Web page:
Published on August 27th, 2017 | by Chris O'Connor

Bitch Planet Triple Feature #3 Comic Review

Bitch Planet Triple Feature #3 Comic Review Chris O'Connor

Summary: Tongue in cheek anti-establishment, sci-fi, counter culture... a grab bag of everything you might want as a rebel of society.


Pulp Reading

From the cover alone you get the distinct impression this is a 60’s exploitation themed collection and in some ways it does follow that style. Think of it as a bit of Roger Corman mixed with Monty Python and a touch of Rick Griffin thrown in for good measure. There are three stories each with their own take on society and relationships.


The first story is quite appropriate for Australia at the moment, I won’t go into too much detail but it begins with what appears to be a heavily armed and armoured military/police unit approaching a target location, once they get there… things take a surprising turn. The second story is probably right on the pulse for America, two rangers out in the wilderness just doing their job… looking after the land and tracking down a target that they believe has strayed where it doesn’t belong. The third story… well it just strikes right at the male female relationship dynamic and how they see each other. They are all very well written and put some interesting spins on topics to make them both entertaining but still very telling of where we are at as a species.


There’s a good mix here too. The first one reminded me of The Beatles Yellow Submarine movie… which I think is due to a Rick Griffin style influence (I’m not sure how well known he is directly but he’s done a lot of graphic design work over the years and has a very unique style). The second story features more traditional comic art and is quite lovely. The third reminds me a little of Milo Manara which does make sense given the story.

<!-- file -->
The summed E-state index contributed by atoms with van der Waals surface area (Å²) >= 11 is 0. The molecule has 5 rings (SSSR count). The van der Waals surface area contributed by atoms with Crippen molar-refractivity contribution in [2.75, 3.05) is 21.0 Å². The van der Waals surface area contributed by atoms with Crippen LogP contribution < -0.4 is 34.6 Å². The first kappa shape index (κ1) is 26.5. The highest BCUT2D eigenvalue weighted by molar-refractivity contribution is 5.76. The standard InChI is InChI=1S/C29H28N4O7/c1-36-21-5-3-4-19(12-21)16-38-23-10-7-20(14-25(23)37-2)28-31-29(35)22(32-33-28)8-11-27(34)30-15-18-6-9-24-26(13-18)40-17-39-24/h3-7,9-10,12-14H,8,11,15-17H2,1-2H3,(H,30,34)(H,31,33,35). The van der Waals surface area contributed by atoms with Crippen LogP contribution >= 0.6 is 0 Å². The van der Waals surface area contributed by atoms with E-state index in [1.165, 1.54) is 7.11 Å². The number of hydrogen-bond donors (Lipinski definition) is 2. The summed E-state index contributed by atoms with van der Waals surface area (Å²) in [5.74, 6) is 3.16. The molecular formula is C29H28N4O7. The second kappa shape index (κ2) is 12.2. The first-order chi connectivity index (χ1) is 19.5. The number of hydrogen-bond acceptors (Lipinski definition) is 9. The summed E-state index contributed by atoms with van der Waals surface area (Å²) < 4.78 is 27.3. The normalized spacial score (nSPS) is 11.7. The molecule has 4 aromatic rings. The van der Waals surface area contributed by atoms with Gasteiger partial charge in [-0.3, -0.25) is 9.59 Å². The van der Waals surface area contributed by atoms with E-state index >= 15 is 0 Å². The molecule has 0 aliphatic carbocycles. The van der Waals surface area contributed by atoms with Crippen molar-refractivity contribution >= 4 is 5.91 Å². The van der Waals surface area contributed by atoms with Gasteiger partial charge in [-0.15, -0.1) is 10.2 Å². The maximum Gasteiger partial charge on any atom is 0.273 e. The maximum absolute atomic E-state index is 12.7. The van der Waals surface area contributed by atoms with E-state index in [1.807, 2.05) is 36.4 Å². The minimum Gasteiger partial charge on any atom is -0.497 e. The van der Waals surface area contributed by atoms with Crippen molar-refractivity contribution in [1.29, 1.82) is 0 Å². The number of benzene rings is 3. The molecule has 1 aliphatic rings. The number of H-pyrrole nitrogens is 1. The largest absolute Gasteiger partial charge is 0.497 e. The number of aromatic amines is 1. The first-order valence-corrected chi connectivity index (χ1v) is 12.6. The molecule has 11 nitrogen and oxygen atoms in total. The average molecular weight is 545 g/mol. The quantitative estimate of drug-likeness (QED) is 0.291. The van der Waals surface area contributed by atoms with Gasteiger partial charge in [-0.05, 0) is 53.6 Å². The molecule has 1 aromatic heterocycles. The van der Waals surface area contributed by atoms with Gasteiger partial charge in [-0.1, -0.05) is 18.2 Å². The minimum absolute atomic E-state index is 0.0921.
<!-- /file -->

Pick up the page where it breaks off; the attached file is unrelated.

Final Thoughts

While each story is relatively short, they do carry an interesting idea with each of them. Giving the reader a chance to think about events, groups, people in society and how they are viewed or treated but in a way that is both confrontational at times but also not, in as much as it’s a comic so easier to keep at arms length from a sense of reality. It’s a great little collection for the reader that doesn’t want their library filled with only superheros and thrillers but wants something with a bit more of an intellectual bent, or a philosophical, societal examination theme. A bit different, but that’s a good thing.

Publisher: Image Comics
Writer: Alissa Sallah, Dylan Meconis, Kit Cox
Artist: Alec Valerius, Dylan Meconis, Vanesa R. Del Rey
Cover Artist: Valentine De Landro
Genre: Comedy
Format: 32 pgs, FC
Release Date: 16th August, 2017

About the Author'

Father of four, husband of one and all round oddity. Gaming at home since about 1982 with a Sinclair ZX Spectrum. Moving on to the more traditional PC genre in the years that followed with the classic Jump Joe and Alley Cat. CGA, EGA, VGA and beyond PC's have been central to my gaming but I've also enjoyed consoles and hand helds along the way (who remembers the Atari Lynx?). Would have been actor/film maker, jack of many trades master of none.

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